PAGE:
Always Wanting More

“My life is great, but I’m so bored with this life. If only I could move on to another.”

I began keeping a journal in earnest at the age of 13. And I wrote the phrase above at that age. It really stands out to me as a feeling that I still feel at times. It stands out to me as the spark of my vulnerability. This feeling–this discontent–seems to be a place where depression sunk its claws into me at a young age. I remember always being a daydreamer. I rarely created stories for others; I always imagined myself in other places or situations. I was always wondering where I would eventually fit in and feel content. I was happy. I was talkative. I was engaged. I wasn’t popular but I was mostly known. I wasn’t isolated specifically, but I was never satisfied. I wanted more. I wanted to feel full. And I didn’t. I felt lonely or I distracted myself from my loneliness.

As I got older I spent less time distracted from my angst. I had terrible luck with boys. Maybe it was the pastor’s daughter thing. That’s the easiest explanation to give and the hardest to accept. Because, to me, it means I wasn’t enough. I didn’t fit. A minor detail derailed me from getting to just be me. I was always something else–a daughter–first. And I was bored. I was tired. I was over it.

So why didn’t I leave? Why didn’t I go far off to college? I was scared. And I felt like I shouldn’t. And that I wasn’t allowed to. I would be alone. I would be more isolated. What if I never found anything better? I was young. I was naive. I was already crumbling under the strain of my illness. I was already beyond saving it seems.

When I met someone when I was in college who neither knew or cared whose daughter I was, it was enlightening. For the first time in 5 years I didn’t doubt the motivations of a friend. I trusted my closest girlfriends, but even they only knew me in the context where I had grown up. And as I longed to distance myself from that context, I pulled away even from them. I had plenty of “friends” who I spent time with but performed for.

And I had this one friend who didn’t know or care about my context. He seemed to like me and what I chose to share about myself rather than what ran down the gossip pipeline. I could be weird. I could be sad. I could be dramatic. I could be dumb. It was all okay.

But with my college and sorority friends things were different. I began performing all the time. I could no longer distract myself from my feelings of isolation. I was always pretending to be more palatable than I was. As I lost full control though, I began to see rejection everywhere. I became paranoid. My college friends were disgusted by me. My roommate hated me. My parents didn’t understand me. My sorority wanted to humiliate me. My one friend didn’t really care. No one cared. Not enough. And I couldn’t escape.

There was nowhere to go. I would always be a daughter first and a person second. I would never find love because I wasn’t lovable. I would never be accepted because people were cruel. I would always be bored to madness with the life I had been born into. I would never feel full and I would always be left wanting more.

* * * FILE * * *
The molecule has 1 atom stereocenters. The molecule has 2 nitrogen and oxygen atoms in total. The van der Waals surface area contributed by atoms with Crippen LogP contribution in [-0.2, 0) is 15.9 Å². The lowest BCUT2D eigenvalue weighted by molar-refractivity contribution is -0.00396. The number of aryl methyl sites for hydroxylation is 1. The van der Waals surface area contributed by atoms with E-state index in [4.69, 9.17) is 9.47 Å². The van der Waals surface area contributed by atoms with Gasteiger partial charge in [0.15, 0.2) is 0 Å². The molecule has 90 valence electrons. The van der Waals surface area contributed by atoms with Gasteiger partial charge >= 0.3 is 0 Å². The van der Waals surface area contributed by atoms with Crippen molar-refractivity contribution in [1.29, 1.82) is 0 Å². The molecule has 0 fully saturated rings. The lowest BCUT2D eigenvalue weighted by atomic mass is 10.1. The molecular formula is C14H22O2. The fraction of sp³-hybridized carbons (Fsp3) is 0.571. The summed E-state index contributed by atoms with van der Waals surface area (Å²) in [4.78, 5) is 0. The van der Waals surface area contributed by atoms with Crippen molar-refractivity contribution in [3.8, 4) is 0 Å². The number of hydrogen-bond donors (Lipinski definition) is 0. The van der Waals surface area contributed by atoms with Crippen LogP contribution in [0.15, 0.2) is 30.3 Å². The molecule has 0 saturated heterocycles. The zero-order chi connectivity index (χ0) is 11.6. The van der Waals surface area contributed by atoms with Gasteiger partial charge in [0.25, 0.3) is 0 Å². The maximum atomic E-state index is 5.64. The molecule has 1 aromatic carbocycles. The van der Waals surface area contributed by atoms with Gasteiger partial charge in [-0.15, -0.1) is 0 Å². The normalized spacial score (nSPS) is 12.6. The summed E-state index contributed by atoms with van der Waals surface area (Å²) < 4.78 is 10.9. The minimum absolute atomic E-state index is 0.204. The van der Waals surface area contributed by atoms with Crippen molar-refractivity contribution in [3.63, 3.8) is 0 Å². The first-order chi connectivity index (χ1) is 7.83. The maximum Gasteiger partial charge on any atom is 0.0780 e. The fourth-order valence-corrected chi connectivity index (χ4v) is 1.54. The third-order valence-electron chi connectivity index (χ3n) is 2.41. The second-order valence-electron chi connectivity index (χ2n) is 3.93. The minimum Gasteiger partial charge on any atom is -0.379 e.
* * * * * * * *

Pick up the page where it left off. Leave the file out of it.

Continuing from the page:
In truth, there was no escape at that point. But there was rescue. For me, there was rescue.

I still have a wandering heart. I’m still a daydreamer. I’m a romantic. I’m a sap. I still get bored. And it is surprising to see those things in myself 22 years ago. It is strange to see how young I was when my vulnerability—although not my depression—showed up on paper. Depression is like a vine. It begins in one spot and grows and entangles itself, latching onto any vulnerability that it can use to strengthen itself.

I haven’t changed dramatically from my 13 year old or 19 year old selves, I have just adjusted my life to accommodate my personality and how it makes me vulnerable to my illness. I try to call depression out for what it is. I’m not unloveable. Sometimes depression just makes it hard for me to see or feel love. I’m not unacceptable, I’m just stubbornly myself. I’m not only something in relation to some other person, I am singular. I’m just smarter and better equipped. I know the difference between me and my depression, or at least I try my best to tell the difference. It’s a constant game to parse through my thoughts and feelings and label them as real or imagined. But the work is worth it. I get to walk the fine line of being myself—a person who lives with and is influenced by depression—and being the depressed woman. Depression is always there, it’s just a constant battle for control.

Don’t keep your struggles secret like I did. Don’t keep your feelings of isolation hidden. Depression will use those feelings but they are easier to twist and distort if they are secret. If you don’t tell anyone then depression will manipulate you into something else. Much love and strength to you as you parse though your own feelings to discover truth.